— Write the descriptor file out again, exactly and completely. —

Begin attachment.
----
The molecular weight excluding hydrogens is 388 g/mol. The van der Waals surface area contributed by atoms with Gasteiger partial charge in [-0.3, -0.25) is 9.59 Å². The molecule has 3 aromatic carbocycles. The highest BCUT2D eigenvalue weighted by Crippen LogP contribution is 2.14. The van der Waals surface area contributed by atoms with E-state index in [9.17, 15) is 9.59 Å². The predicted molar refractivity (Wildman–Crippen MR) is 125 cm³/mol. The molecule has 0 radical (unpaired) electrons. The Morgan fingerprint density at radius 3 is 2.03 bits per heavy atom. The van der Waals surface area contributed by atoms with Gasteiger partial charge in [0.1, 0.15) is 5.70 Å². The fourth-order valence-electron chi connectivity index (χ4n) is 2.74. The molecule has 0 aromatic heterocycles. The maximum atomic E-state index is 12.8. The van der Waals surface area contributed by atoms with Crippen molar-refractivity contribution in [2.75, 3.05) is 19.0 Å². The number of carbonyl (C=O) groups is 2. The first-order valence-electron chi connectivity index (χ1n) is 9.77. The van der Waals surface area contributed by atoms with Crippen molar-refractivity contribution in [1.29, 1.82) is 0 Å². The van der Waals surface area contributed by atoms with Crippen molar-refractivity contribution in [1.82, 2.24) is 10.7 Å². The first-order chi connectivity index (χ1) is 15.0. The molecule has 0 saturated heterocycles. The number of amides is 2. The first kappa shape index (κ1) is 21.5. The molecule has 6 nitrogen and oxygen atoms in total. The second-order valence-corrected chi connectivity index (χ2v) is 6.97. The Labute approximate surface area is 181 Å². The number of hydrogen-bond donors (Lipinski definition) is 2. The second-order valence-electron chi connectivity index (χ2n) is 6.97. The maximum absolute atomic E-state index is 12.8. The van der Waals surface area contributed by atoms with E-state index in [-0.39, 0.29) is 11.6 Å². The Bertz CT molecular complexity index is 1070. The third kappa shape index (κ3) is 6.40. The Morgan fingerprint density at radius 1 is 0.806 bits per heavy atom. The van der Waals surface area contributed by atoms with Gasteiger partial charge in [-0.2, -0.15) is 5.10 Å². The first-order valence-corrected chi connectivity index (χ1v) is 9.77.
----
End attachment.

The molecular weight excluding hydrogens is 388 g/mol. The van der Waals surface area contributed by atoms with Gasteiger partial charge in [-0.3, -0.25) is 9.59 Å². The molecule has 3 aromatic carbocycles. The highest BCUT2D eigenvalue weighted by Crippen LogP contribution is 2.14. The van der Waals surface area contributed by atoms with E-state index in [9.17, 15) is 9.59 Å². The predicted molar refractivity (Wildman–Crippen MR) is 125 cm³/mol. The molecule has 0 radical (unpaired) electrons. The Morgan fingerprint density at radius 3 is 2.03 bits per heavy atom. The van der Waals surface area contributed by atoms with Gasteiger partial charge in [0.1, 0.15) is 5.70 Å². The fourth-order valence-electron chi connectivity index (χ4n) is 2.74. The molecule has 0 aromatic heterocycles. The maximum atomic E-state index is 12.8. The van der Waals surface area contributed by atoms with Crippen molar-refractivity contribution in [2.75, 3.05) is 19.0 Å². The number of carbonyl (C=O) groups is 2. The first-order valence-electron chi connectivity index (χ1n) is 9.77. The van der Waals surface area contributed by atoms with Crippen molar-refractivity contribution in [1.29, 1.82) is 0 Å². The van der Waals surface area contributed by atoms with Crippen molar-refractivity contribution in [1.82, 2.24) is 10.7 Å². The first-order chi connectivity index (χ1) is 15.0. The molecule has 0 saturated heterocycles. The number of amides is 2. The first kappa shape index (κ1) is 21.5. The molecule has 6 nitrogen and oxygen atoms in total. The second-order valence-corrected chi connectivity index (χ2v) is 6.97. The Labute approximate surface area is 181 Å². The number of hydrogen-bond donors (Lipinski definition) is 2. The second-order valence-electron chi connectivity index (χ2n) is 6.97. The maximum absolute atomic E-state index is 12.8. The van der Waals surface area contributed by atoms with E-state index in [-0.39, 0.29) is 11.6 Å². The Bertz CT molecular complexity index is 1070. The third kappa shape index (κ3) is 6.40. The Morgan fingerprint density at radius 1 is 0.806 bits per heavy atom. The van der Waals surface area contributed by atoms with Gasteiger partial charge in [-0.2, -0.15) is 5.10 Å². The first-order valence-corrected chi connectivity index (χ1v) is 9.77.